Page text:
AUGUSTA, Maine — A potential compromise emerged Wednesday on a short-term budget plan to enshrine spending cuts and forgive taxes on federal business aid when Democrats won over two Republicans after adding money for veterans services.
The Maine Legislature looked to be deadlocked early in the day after the proposal failed to win the two-thirds votes needed for passage in the House of Representatives on Wednesday in their first round of chamber votes in 2021 at the Augusta Civic Center. There was urgency for a deal with taxes due in five days for certain businesses and the April 15 tax deadline looming.
By the evening, Democrats agreed to add $113,000 in staff positions and funding in the Maine Bureau of Veterans’ Services, a change championed by Sen. Brad Farrin, R-Norridgewock. Only he and Sen. Rick Bennett, R-Oxford, broke ranks to support the budget, giving it more than two-thirds of the votes in the Democratic-led Senate.
Farrin, a Maine Air National Guard veteran of the Iraq war, said he was determined to make the issue his “line in the sand” after a homeless services coordinator was slated to be cut. The budget still needs a two-thirds vote in the House to ultimately pass.
“It will be pretty hard for policymakers to ignore [the issue] now,” he said.
A relatively tiny pool of money paved the way for the agreement. Minority Republicans withheld support last week for a short-term budget proposal as they remained $32 million apart from Democrats on a deal, pushing for further tax cuts conforming to federal law while pushing a measure subjecting Gov. Janet Mills’ power to expend federal coronavirus aid to legislative votes.
The parties effectively have to make a deal by Thursday, the second of two scheduled days of votes. Not doing so would risk the entire package, including a bipartisan agreement to fully forgive state taxes on federal Paycheck Protection Program loans after business interests pushed back on a Mills plan to subject proceeds from the virus aid program to state taxes. The parties also agreed to forgive state taxes on enhanced unemployment benefits up to $10,200.
Republicans were most focused on winning a federal tax break on foreign-derived income that Maine Revenue Services said affects perhaps 10 businesses here at a cost of $8.4 million.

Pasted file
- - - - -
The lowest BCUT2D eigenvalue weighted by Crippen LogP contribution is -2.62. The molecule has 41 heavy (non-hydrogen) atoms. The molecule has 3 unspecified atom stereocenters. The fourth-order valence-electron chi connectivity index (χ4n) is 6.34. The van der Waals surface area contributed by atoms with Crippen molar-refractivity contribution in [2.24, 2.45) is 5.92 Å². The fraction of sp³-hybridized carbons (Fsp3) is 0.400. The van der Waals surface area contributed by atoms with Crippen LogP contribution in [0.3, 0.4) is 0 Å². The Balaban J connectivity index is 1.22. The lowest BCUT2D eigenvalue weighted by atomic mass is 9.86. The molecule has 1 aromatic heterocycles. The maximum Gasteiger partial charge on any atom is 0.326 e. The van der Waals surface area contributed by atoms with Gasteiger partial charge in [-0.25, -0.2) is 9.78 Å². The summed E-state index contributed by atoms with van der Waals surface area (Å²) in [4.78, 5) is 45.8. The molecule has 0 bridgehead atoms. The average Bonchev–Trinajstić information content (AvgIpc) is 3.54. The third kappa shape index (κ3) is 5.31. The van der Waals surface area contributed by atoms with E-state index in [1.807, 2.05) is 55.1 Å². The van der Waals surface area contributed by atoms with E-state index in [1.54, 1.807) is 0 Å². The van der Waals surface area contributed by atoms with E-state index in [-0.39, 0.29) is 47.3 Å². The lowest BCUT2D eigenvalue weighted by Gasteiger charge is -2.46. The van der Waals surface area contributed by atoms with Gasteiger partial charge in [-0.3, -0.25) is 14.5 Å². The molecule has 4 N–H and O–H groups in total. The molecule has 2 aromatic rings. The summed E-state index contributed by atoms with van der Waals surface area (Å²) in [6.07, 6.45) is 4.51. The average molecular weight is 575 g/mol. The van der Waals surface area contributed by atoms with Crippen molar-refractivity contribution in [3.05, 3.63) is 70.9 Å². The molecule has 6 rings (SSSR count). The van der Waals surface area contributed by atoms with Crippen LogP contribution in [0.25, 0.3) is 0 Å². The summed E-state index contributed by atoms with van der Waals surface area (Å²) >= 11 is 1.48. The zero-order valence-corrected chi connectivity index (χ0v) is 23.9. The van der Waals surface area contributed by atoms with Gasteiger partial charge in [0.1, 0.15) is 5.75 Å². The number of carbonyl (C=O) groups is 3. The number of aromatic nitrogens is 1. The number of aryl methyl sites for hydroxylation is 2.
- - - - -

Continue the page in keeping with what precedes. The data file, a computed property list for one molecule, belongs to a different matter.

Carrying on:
Democrats seemed taken aback by that impasse. Sen. Bill Diamond, D-Windham, said the tax break was obscure and not worth holding the package up over. Bennett, the other Republican defector, was unconvinced they would benefit a substantial amount of Mainers.
“The moment is now to pass the supplemental and deliver aid to all the businesses and families across the state,” Rep. Teresa Pierce, D-Falmouth, the co-chair of the Legislature’s budget committee, said in a floor speech early Wednesday.
The majority of Republicans insisted full tax conformity had always been their goal and was crucial to helping businesses recover from the coronavirus pandemic. They were not assuaged after Farrin announced his agreement, though Republican leaders backed that money.
“It’s important that we take care of all of the businesses in the state of Maine,” said Senate Minority Leader Jeff Timberlake, R-Turner, “and $8.4 million may not seem like much of a tax hike for a lot of you, but it’s a big, fat tax hike to me.”
The argument over tax conformity has been at the front of the supplemental budget discussions since Mills introduced it in January, with the Paycheck Protection Program issue drawing ire from Republicans and businesses. Her original proposed shied from full conformity, citing its $100 million cost. She later offered a proposal forgiving taxes on the first $1 million of loans.
The supplemental budget would reduce spending this year by $258 million in an effort to reduce a projected $650 million revenue shortfall over three years. The situation is fluid after Congress’ passage of a $1.9 trillion relief package that will send $1.6 billion in state and local aid to Maine.
The Democratic governor indicated Wednesday she would submit a change package to her $8.4 billion, two-year budget proposal after the vote. Lawmakers must resolve that by late spring and their problems with the short-term budget could portend tough negotiations ahead.